You don't need to know anything special about Cyprus's financial system to understand what a mess it's in. You do need to know, however, that the crisis there is far from over and could still spark a wider European meltdown that could reach U.S. financial markets.
Anybody with a bank account can understand the dicey position Cypriot banks are in. European leaders recently hatched a plan to bail out Cyprus's two largest banks, which are close to insolvent, financed in part by a "tax" on deposits held at those banks. Bank customers in Cyprus reacted the way bank customers always do when they realize their accounts are vulnerable: They withdrew as much money as they could.
That panic forced Cyprus to declare a bank holiday. Then it killed the plan to tax bank deposits, with parliament voting it down. Global stock markets, which had dipped on the initial news of the bailout plan, leveled out as if the whole thing was a false alarm.
But it's not. If you had your savings in a bank and the government had shown a sudden interest in seizing a portion of it, what would you do the first chance you got? Right. "As soon as the banks open in Cyprus there will be billions in withdrawals," says David Zervos, global head of strategy and economics at investing firm Jefferies & Co. "There will be a collapse of the Cypriot financial system, no matter what."
European politicians have proven themselves adept at devising plug-and-fill solutions to keep the euro zone debt crisis from swamping the whole continent. So they could still spring a scheme to keep Cyprus more or less intact. Russia, which has significant business dealings in Cyprus, could bail out the banks, preventing them from collapsing. Or there might be some other way to come up with the relatively small sum—about $22 billion—required to keep Cyprus stitched together for now.
But all possible solutions seem to involve an ugly precedent that will be hard to smooth over. Bailout-weary Germany and other northern European nations insist that any eurozone nation getting a rescue must contribute some of the funds itself—but Cyprus doesn't have the money, which is where the plan to confiscate bank deposits came from.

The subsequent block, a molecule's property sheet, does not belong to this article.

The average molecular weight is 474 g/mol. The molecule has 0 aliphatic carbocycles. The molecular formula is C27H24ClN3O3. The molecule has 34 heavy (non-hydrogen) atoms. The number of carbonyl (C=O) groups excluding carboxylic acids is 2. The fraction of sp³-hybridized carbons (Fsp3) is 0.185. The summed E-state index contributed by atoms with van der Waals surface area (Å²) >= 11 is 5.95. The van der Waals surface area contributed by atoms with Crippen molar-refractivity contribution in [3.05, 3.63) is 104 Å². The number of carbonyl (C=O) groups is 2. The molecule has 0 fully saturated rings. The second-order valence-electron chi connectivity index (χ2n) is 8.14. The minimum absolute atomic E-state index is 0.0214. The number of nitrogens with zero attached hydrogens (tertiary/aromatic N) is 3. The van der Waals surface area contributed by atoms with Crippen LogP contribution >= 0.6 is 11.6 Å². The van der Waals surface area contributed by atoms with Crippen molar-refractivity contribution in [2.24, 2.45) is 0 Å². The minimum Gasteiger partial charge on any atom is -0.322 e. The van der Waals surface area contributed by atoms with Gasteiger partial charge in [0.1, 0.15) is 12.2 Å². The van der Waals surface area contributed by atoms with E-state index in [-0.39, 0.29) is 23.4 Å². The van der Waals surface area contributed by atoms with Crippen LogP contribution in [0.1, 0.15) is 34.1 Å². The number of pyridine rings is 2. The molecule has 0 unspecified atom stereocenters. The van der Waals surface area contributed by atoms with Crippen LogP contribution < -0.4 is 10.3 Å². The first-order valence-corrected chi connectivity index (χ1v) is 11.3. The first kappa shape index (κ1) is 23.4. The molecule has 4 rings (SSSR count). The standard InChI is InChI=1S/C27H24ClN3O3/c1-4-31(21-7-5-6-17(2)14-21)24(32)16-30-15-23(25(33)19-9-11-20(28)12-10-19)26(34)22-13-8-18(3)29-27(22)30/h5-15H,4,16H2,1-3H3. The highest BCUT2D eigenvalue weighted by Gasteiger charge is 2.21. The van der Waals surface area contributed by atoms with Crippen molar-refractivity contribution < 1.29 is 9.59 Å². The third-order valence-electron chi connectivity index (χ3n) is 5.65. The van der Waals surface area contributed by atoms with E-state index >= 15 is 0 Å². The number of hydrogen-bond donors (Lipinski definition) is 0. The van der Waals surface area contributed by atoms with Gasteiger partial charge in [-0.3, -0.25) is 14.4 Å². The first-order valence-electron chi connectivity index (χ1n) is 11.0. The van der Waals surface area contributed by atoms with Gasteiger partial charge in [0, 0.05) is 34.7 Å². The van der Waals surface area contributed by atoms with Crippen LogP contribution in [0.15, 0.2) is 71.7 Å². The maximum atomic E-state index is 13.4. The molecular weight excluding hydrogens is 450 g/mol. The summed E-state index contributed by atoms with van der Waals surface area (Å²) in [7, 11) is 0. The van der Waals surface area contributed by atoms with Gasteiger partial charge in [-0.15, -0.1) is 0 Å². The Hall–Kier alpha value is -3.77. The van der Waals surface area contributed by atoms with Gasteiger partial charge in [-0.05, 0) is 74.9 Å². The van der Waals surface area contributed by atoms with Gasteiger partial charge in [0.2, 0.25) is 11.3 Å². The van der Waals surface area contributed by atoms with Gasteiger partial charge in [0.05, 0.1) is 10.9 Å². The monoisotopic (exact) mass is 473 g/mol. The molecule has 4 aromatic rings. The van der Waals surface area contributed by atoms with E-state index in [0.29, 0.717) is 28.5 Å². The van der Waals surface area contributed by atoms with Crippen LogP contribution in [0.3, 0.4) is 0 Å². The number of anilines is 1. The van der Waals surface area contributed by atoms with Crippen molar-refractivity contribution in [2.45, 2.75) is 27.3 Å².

A bailout by Russia or another foreign nation such as China might help Cyprus come up with the money it needs, but backing away from its euro-zone partners—and their conditions for a bailout—could force Cyprus to leave the eurozone.
That's a scenario European leaders have pledged to avoid, because it might not stop with Cyprus. Greece could go next, and that might make Spain and Italy more fragile than they already are.
Whatever the outcome, Cyprus is likely to be left with hollowed-out banks and an epidemic of capital flight. "The spirit, if not the letter, of the euro zone's deposit insurance scheme, which guarantees up to €100,000 in the event of a bank collapse, has been violated," writes Zach Witton of Moody's Analytics.
The ramifications, he predicts, will include a sharp drop in savings in Cyprus, less money available for domestic investment, more foreign borrowing and other negative developments that will make the country's financial problems worse, not better.
One potential savior is the European Central Bank, which could infuse money into Cyprus by buying government bonds. That, however, would violate the ECB's own guidelines for bailouts, so some clever parsing may be required for the ECB to aid Cyprus without wrecking its own credibility.
Some analysts think the whole ordeal could end up working out, since Cyprus is tiny, there are unique characteristics to its financial system (such as the Russian connection), and the bank tax could be restructured to snare only wealthy depositors who have gained the most from Cyprus's low taxes and loose regulations.
But others see a wildfire breaking out. Zervos suggests that investors exposed to risky assets such as stocks take advantage of the market lull to hunker down. "The market has been very cooperative, giving investors ample time and liquidity to get out," he says.
Meanwhile, the bank holiday is scheduled to end soon but could be extended to prevent, or perhaps merely delay, panic. The real question, however, isn't what day the banks will open, but how far the panic will spread when they do.
Rick Newman's latest book is Rebounders: How Winners Pivot From Setback To Success. Follow him on Twitter: @rickjnewman.